Robert MacNeil Returns to NewsHour for ‘Autism Today’ Series

5 Apr

Robert MacNeil of the PBS NewsHour has produced a series on autism for autism awareness month. He’s given an interview about the project on the NewsHour website.

For the first time in more than 15 years, Robert MacNeil is returning to the program he co-founded, with a major series of reports on “Autism Today.” The subject that drew him back is one that resonates deeply with his own family and many others. Robin’s six-year-old grandson, Nick, has autism.

Here is the video from that interview:

http://www-tc.pbs.org/video/media/swf/PBSPlayer.swf

Watch the full episode. See more PBS NewsHour.

A rundown of the episodes was given in the first announcement of the series. The series looks to cover a very wide range of topics. Mr. MacNeil notes that he has a producer with experience in covering autism: Caren Zucker. She wrote the piece for The Atlantic on Donald T, the first of Dr. Kanner’s patients reported in his original paper on Autism. Amongst her other projects is Christmas with My Autistic Son in the Daily Beast. There’s some very good work there.

As noted above, Mr. MacNeil also has worked from a personal connection: his grandson. According to an email I received, over the weekend Mr. MacNeil’s daughter came forward about the project in a post on the Yahoo group, EOHarm:

Hi, my name is [A] MacNeil and I have been a listmate here for a long while. This series was born out of 3 yrs of conversations with my dad after my son Nick regressed into Autism following his MMR, Dtap and Hib at a 15 month well-baby visit. It was a long journey getting this program off the ground and some really terrific experts in our community helped to convince my dad that this was really imperative. The program is no where near as hard driving and aggressive as I had intended but, in it’s own quieter way, some key points are made. In the first segment I discuss Nick’s regression post vaccination, we make the point very clearly that he is physically sick and that we have been terribly let down by the mainstream medical establishment, and that when we get to decent medical help Nick starts to get better. I would have loved to have highlighted the work we do with our DAN, whom I adore, but that MD asked not to be named. They would rather focus on treating children and do not want a lot of media attention. I haven’t watched the other segments yet, so I can’t comment on their content. I hope you’ll watch. It was very sentimental to see my dad on camera with my kids at this later stage in his career.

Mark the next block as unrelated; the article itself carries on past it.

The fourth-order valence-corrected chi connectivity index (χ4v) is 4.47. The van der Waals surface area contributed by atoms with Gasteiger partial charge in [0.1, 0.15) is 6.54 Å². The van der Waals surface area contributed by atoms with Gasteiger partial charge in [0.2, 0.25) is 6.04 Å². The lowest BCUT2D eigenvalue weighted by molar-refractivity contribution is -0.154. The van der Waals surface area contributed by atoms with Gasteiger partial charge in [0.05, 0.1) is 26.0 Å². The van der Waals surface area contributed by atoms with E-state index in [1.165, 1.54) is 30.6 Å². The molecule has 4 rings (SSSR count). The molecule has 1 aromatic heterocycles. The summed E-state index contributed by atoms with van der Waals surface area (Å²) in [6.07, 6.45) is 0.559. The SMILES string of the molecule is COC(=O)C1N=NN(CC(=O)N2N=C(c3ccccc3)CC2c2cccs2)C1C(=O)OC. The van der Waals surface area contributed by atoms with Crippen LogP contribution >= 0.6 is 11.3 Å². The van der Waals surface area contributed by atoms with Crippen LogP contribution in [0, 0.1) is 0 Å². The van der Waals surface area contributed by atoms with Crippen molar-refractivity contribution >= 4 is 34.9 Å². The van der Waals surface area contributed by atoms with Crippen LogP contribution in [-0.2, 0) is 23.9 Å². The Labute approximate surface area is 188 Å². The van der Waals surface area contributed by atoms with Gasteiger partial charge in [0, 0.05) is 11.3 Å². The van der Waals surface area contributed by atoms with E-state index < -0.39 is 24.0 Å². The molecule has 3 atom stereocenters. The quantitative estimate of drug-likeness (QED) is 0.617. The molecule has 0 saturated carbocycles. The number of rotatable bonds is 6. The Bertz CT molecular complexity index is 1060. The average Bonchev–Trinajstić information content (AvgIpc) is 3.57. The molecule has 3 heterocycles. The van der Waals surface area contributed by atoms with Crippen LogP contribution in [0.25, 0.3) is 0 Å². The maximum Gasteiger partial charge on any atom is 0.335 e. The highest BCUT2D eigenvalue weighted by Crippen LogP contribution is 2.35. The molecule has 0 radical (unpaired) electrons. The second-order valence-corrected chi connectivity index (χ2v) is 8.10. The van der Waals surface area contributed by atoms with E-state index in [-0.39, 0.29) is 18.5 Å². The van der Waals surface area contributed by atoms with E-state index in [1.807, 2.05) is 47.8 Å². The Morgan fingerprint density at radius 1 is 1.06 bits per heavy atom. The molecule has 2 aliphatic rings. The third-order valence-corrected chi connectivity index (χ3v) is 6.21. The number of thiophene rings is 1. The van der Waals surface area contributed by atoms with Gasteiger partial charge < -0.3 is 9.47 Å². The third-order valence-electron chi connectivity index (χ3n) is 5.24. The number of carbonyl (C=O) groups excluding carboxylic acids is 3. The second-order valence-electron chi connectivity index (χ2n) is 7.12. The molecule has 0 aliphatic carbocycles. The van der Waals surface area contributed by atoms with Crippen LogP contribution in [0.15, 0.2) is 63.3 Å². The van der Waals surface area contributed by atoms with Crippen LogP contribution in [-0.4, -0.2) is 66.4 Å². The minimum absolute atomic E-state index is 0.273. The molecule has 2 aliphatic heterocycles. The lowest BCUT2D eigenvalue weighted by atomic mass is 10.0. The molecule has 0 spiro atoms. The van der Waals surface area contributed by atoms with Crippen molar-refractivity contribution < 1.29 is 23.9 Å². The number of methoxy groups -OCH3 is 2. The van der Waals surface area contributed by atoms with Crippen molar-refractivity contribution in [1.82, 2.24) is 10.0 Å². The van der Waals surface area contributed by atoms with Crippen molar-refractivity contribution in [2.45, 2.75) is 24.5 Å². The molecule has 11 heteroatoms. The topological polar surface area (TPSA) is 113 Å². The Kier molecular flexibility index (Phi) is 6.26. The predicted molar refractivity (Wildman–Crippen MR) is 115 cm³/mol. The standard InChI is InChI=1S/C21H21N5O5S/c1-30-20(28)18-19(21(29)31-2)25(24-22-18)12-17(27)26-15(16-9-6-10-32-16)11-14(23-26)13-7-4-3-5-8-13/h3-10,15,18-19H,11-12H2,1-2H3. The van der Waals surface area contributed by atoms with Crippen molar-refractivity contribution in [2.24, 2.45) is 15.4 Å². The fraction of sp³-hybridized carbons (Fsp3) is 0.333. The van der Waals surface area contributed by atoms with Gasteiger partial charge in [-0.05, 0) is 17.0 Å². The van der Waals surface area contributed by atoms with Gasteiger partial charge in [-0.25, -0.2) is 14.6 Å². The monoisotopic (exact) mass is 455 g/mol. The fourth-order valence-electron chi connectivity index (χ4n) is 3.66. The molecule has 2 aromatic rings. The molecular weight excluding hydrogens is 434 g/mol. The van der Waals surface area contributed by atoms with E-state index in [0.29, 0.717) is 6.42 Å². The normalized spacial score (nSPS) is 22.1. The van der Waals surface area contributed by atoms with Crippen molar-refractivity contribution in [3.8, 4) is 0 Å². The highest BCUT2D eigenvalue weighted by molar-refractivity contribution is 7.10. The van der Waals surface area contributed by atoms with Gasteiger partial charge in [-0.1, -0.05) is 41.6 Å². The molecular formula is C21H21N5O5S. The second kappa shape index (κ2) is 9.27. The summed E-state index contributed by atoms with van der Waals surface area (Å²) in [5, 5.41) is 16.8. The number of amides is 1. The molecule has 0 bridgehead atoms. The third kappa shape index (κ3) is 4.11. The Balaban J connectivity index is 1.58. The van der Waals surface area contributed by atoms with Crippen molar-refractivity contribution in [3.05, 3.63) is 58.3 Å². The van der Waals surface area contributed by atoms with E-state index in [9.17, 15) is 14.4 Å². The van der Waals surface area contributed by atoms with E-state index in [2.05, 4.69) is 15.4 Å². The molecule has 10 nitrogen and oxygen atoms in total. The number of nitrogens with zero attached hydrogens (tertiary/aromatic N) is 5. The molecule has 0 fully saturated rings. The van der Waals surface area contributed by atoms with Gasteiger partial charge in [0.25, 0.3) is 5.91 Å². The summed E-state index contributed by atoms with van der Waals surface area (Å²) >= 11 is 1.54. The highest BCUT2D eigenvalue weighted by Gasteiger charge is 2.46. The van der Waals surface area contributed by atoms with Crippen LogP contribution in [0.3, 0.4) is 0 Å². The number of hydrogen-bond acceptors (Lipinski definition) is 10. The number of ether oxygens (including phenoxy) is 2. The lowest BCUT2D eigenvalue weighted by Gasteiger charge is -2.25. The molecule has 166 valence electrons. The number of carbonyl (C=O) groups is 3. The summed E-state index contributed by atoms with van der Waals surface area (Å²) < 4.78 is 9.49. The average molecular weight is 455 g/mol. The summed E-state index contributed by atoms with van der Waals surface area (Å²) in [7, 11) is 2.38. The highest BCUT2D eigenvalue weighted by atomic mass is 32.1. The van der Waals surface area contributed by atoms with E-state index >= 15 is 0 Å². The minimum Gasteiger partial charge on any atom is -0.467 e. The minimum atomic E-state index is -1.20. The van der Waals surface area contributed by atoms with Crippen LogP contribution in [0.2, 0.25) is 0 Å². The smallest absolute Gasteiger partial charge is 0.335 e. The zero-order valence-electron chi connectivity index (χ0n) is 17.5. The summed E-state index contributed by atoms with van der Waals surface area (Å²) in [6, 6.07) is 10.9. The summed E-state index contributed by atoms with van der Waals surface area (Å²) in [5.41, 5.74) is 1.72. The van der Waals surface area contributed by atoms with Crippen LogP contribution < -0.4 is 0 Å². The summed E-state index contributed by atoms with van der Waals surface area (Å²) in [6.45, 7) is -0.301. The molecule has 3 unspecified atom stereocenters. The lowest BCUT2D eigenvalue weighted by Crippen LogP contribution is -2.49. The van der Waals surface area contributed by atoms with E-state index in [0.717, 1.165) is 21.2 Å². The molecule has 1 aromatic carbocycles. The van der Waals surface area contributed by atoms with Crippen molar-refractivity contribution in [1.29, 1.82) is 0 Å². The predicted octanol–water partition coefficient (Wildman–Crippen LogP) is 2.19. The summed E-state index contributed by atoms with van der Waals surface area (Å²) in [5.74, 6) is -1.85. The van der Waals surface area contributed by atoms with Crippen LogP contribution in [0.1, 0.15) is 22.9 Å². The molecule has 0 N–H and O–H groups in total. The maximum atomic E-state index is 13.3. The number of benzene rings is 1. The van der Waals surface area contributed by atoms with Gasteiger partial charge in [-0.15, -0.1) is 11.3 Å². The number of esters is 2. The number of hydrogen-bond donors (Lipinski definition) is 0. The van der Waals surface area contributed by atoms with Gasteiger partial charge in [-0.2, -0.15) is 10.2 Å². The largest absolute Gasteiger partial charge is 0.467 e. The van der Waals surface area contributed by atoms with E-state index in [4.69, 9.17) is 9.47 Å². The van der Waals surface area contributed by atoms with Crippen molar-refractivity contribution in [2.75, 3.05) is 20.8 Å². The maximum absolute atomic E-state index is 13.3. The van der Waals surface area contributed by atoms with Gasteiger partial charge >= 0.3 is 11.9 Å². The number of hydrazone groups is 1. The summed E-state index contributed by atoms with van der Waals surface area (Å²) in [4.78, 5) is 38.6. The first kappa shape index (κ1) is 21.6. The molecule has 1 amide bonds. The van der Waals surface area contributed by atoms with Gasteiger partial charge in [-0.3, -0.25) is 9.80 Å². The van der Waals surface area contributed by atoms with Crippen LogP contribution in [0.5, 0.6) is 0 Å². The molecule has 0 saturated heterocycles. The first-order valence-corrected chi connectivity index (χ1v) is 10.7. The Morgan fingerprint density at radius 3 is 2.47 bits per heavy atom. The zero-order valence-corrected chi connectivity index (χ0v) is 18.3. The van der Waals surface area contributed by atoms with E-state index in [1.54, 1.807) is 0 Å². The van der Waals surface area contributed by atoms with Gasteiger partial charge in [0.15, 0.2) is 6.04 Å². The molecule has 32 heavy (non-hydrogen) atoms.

Thanks so much,.

Based on that post, it appears as though Ms. MacNeil is the owner of the My Vaccine Injured Child blog, which was started after she attended the Green our Vaccines rally.

I still look forward to this series. Perhaps not with the same enthusiasm I had a few days ago, but I look forward nonetheless.

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4 Responses to “Robert MacNeil Returns to NewsHour for ‘Autism Today’ Series”

  1. Sullivan April 5, 2011 at 05:39 #

    Two statements really disappoint me: